Yale Center for Environmental Law and Policy
The Yale Center for Environmental Law and Policy draws upon resources throughout the University to introduce students to environmental law challenges, policy tools, and research methodologies. The Center runs the Environmental Protection Clinic, where law students address environmental law problems on behalf of client organizations. The Center also sponsors an Environmental Law and Policy Lecture Series, which provides a forum for visiting scholars, politicians, and environmental professionals.

Yale Law School Center for Global Legal Challenges
The Yale Law School Center for Global Legal Challenges is an independent center that promotes the understanding of international law, national security law, and foreign affairs law. The Center aims to bridge the divide between the legal academy and legal practice by connecting the legal academy to public and private sector actors responsible for addressing international legal challenges.

Yale Law School Center for the Study of Private Law
The Center for the Study of Private Law promotes teaching and research in contracts (including commercial law, corporate finance, bankruptcy, and arbitration), property (including intellectual property), and torts at Yale Law School and in the broader legal community. (Research and teaching in Corporate Law at Yale is organized through the Center for the Study of Corporate Law.) The Center regularly engages with international legal issues and with scholars, practicing lawyers, policymakers, and other professionals from around the world. For example, lawyers practicing investment arbitration in various countries convene at the annual International Investment Arbitration Roundtable to discuss current topics. The Spring 2016 Seminar in Private Law will address the theme, “Dispute Resolution Beyond the State” and will bring together practitioners and scholars to discuss an array of topics, including international commercial and investment arbitration, international human rights enforcement, and international public health cooperation. Throughout the year, the Center sponsors other events on international dispute resolution and other international and transnational aspects of private law.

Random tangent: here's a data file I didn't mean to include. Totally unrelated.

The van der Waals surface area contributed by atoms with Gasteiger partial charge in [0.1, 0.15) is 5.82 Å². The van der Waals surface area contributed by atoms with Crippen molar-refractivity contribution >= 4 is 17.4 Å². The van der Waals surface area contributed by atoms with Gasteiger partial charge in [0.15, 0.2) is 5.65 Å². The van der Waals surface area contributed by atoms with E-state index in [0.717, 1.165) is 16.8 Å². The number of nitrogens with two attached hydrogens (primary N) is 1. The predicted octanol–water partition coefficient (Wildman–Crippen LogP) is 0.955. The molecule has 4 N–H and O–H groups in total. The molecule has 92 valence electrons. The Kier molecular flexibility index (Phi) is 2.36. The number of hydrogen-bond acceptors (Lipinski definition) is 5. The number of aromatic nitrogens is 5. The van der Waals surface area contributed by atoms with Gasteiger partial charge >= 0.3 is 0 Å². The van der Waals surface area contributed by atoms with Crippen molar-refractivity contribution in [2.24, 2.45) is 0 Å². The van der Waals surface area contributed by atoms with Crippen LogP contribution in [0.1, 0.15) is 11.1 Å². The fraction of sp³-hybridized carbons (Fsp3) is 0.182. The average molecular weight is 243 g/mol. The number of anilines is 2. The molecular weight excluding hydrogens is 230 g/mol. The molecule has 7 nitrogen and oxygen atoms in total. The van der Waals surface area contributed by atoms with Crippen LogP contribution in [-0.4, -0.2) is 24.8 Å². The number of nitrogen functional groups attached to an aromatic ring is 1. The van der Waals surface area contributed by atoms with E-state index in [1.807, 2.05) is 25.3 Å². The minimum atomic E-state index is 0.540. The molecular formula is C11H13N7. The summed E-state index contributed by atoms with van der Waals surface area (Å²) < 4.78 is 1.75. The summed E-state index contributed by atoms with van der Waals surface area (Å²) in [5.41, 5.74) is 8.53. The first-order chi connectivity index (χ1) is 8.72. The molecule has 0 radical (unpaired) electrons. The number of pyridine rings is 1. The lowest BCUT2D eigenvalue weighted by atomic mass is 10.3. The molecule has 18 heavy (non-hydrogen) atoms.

International Law

Saturday, May 7, 2016


Israel's Borders in International Law

Saturday, May 7, 2016
Room 122

Monday, September 12, 2016


Gruber Distinguished Lecture in Women's Rights given by Asma Jahangir

Monday, September 12, 2016
Room 127

Wednesday, January 13, 2016


Friday, October 2, 2015


Monday, April 25, 2016

In The Press

China Close to Passing Strict Law on Foreign Groups

The New York Times

Jeremy Daum, senior fellow with the Paul Tsai China Center, is quoted in an article about a proposed law that would strictly control thousands of foreign nongovernmental organizations operating in China.

Thursday, April 7, 2016

In The Press

The narrative of US jobs and China is evolving—A Commentary by Graham Webster

Nikkei Asian Review (Japan)

Graham Webster is a Senior Fellow at the Paul Tsai China Center at Yale Law School.

Wednesday, April 6, 2016

In The Press

Law prof discusses legal implications of Paris attacks

Yale Daily News

Senior Research Scholar Patrick Weil is quoted in a story about a discussion he led about the legal ramifications of the November 2015 terror attacks in Paris. Alexander Rosas, associate director of graduate programs, and Alex Frank ’18 are also quoted.

Thursday, March 3, 2016

In The Press

Making Good on the Rebalance to Asia: How to Move Beyond the Status Quo with China—A Commentary by Graham Webster

Foreign Affairs

Graham Webster is a Senior Fellow at the China Center at Yale Law School.

Monday, February 29, 2016

In The Press

Partition of Syria as Plan B?: The Case for Caution—A Commentary by Oona Hathaway ’97

Just Security

Oona Hathaway ’97 is Gerard C. and Bernice Latrobe Smith Professor of International Law.

Friday, January 29, 2016

In The Press

Asia Pivot: Does the US Need to ‘Rebalance Harder’?—A Commentary by Graham Webster

The Diplomat

Graham Webster is a Senior Fellow at the China Center at Yale Law School.